Introducing Tsunami, a real-life cancer detective and star of Animal Planet's show Life at Vet U, which follows six fourth-year students at the University Of Pennsylvania School Of Veterinary Medicine. Tsunami, a three-year-old German Shepherd, works some three to four days a week at the Penn Vet Working Dog Center while her pet parent, Clint Kuban, embarks upon his fourth-year studies at the University.
Is Tsunami putting her agility, obedience, or super-snuggly cuddles into action? Well, no; she happens to have one of the best noses around, and has been working on the center's ovarian cancer detection research project since its launch in 2013. The research project on which Tsunami has been working is aiming to discover whether odors that emanate from ovarian tissue can be used for reliable early cancer detection.
Can Tsunami's nose really sniff out cancer? Dogs are renowned for being super-sensitive when it comes to their pet parent's health and wellbeing, and it's thought that this sixth sense could extend to the detection of cancer. Using a scent wheel, which introduces a myriad of new smells, researchers can isolate exactly what it is that Tsunami is smelling – whether that's a blood plasma sample, benign growths, or a distractor scent. She is able to accurately detect malignancies 90% of the time. We have also reported on another cancer-detecting German Shepherd named Frankie.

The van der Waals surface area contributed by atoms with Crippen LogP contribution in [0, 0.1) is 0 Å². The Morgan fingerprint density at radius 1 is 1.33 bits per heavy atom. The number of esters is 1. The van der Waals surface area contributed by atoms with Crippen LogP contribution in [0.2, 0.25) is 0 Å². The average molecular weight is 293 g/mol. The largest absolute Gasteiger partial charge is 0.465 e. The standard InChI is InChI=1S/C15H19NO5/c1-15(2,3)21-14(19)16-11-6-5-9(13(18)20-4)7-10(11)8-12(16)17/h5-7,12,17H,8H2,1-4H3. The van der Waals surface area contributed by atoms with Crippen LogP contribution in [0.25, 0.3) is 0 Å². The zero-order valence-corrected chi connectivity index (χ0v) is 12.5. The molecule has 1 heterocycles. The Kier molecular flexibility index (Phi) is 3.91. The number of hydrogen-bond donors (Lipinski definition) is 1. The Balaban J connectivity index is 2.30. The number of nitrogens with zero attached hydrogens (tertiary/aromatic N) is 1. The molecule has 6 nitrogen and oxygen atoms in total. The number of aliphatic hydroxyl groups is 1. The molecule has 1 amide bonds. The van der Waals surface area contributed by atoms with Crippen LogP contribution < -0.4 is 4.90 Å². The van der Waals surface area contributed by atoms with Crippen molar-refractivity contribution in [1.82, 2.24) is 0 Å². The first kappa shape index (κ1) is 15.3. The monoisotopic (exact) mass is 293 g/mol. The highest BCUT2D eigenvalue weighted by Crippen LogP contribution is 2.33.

Clint explained her role to the New York Post: "There is no machine that is as powerful and as specific as what our dogs can do. Canines smell up to 1,000 times more accurately than humans, and they have up to 300 million olfactory receptors as opposed to [our] 6 million. By narrowing it down and analyzing the volatile compounds that are being emitted by the samples, we can eventually reach the specific [odor] markers that we can screen for."
Alongside a three-year-old Springer Spaniel, and a five-year-old Labrador Retriever, Tsunami is working towards the early detection and treatment of ovarian cancer. Detecting such a condition early on can vastly improve survival rates.
Doctors are now satisfied that Tsunami and her canine companions can successfully detect ovarian cancer, and must now discover whether they're equally efficient at detecting the disease during its earliest stages. Keep up the good work, Tsunami!
Have you spotted Tsunami on Animal Planet yet?